When you hear the word “Golem” I’m sure the first thing you think of is a deformed Hobbit named Smeagol. Aside from the difference in spelling, a Golem is, in fact, a mythical creature, derived from Jewish folklore, created entirely from inanimate matter. And that, my friends, is where our story begins.
The Golem (1920), is a silent horror/fantasy picture about this abnormal being. In 16th Century Prauge, a whole Jewish community is threatened when the local government decides that the Jews that inhabit the city do not meet with their overtly Christian views, and thus decrees them to be removed from the city immediately. A local Rabbi, having used the stars to predict this event, goes to work creating a large Golem out of clay. Trying to use diplomacy at first with the Rulers becomes fruitless, and so, using black magic, the Rabbi creates a magical device out of the Star of David. He places the Star upon the clay figure’s chest, and, suddenly, the Golem springs to life.
The Golem, created by The Rabbi to save the good Jewish people of the city, at first does the bidding of the The Rabbi. But as time progesses, The Golem becomes annoyed, and fights back against his master…and ultimately begins causing great havoc throughout the town he was to protect.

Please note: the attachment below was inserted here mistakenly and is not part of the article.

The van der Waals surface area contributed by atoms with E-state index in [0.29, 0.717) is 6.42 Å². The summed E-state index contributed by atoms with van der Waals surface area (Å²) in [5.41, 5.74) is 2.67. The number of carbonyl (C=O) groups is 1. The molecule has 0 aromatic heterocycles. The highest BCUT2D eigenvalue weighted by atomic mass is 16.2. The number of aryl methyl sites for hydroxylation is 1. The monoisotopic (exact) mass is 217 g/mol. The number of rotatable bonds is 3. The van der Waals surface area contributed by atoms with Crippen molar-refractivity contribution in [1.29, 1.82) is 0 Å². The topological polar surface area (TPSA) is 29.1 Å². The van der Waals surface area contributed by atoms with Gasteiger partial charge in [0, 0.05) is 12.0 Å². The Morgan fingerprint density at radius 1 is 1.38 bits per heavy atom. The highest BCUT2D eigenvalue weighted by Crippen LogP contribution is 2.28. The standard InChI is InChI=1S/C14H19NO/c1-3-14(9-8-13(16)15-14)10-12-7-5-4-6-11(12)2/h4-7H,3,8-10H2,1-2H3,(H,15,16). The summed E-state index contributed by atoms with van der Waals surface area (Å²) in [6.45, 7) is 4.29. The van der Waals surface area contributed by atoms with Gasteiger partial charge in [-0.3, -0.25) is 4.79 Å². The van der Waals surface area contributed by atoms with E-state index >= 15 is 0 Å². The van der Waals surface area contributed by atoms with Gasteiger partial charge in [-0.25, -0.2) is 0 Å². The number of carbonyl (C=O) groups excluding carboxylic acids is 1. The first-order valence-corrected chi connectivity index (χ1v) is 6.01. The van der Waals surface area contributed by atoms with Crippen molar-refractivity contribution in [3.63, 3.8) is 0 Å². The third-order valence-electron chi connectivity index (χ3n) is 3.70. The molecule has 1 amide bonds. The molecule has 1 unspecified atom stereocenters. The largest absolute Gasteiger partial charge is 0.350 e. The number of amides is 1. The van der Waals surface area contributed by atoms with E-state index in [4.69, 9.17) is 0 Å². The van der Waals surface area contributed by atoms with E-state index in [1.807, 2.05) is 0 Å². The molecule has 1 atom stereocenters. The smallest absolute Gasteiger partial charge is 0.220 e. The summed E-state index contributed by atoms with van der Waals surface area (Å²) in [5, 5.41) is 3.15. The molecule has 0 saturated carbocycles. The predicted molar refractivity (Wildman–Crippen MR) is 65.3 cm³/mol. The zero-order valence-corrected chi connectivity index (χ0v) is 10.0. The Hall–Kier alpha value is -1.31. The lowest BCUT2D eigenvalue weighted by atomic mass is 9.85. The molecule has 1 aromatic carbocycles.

Being one of the early German Expressionist films (along with The Cabinet of Dr. Caligari, and Nosferatu), The Golem creates a harsh realistic and surrealistic atmosphere. At the center is a giant clay Monster, brought to life to protect, and rebelling to destroy what he was meant to protect. One could literally see this as a reminder of Free Governments. We created Governments to protect us…but they get out of hand, they could also be our doom. Fascinating stuff!
A few of the notable sights of this movie are that of the creature itself (played by Paul Wegener, who also co-directed the movie). It’s a tall, big hulking creature, expressionless and over-powering. It’s eyes open and pierce through you like a creature waiting to pummel. The make-up here is top notch and realistic. The other notable thing about the film is the wonderful cinematography. It creates a landscape of shadows, as the German Expressionist films of the time always do. The Cinematographer here was Karl Freund, who was a master at creating the pictures you see. A true autuer, Freund also photographed Fritz Lang’s superb Metropolis, as well as, weirdly enough, I Love Lucy (he created the sitcom shooting style still used today).
The Golem is a fine film for the hardcore cinema lover and a great example for the films that were created after it. It’s worth checking out!
For those of you in Long Beach, The Golem will be playing at 8pm on Wednesday the 23rd at the Cinefamily in nearby Hollywood. It will be accompanied by a live orchestral soundtrack. Ticket are $12 dollars and can be bought at the Box Office or HERE.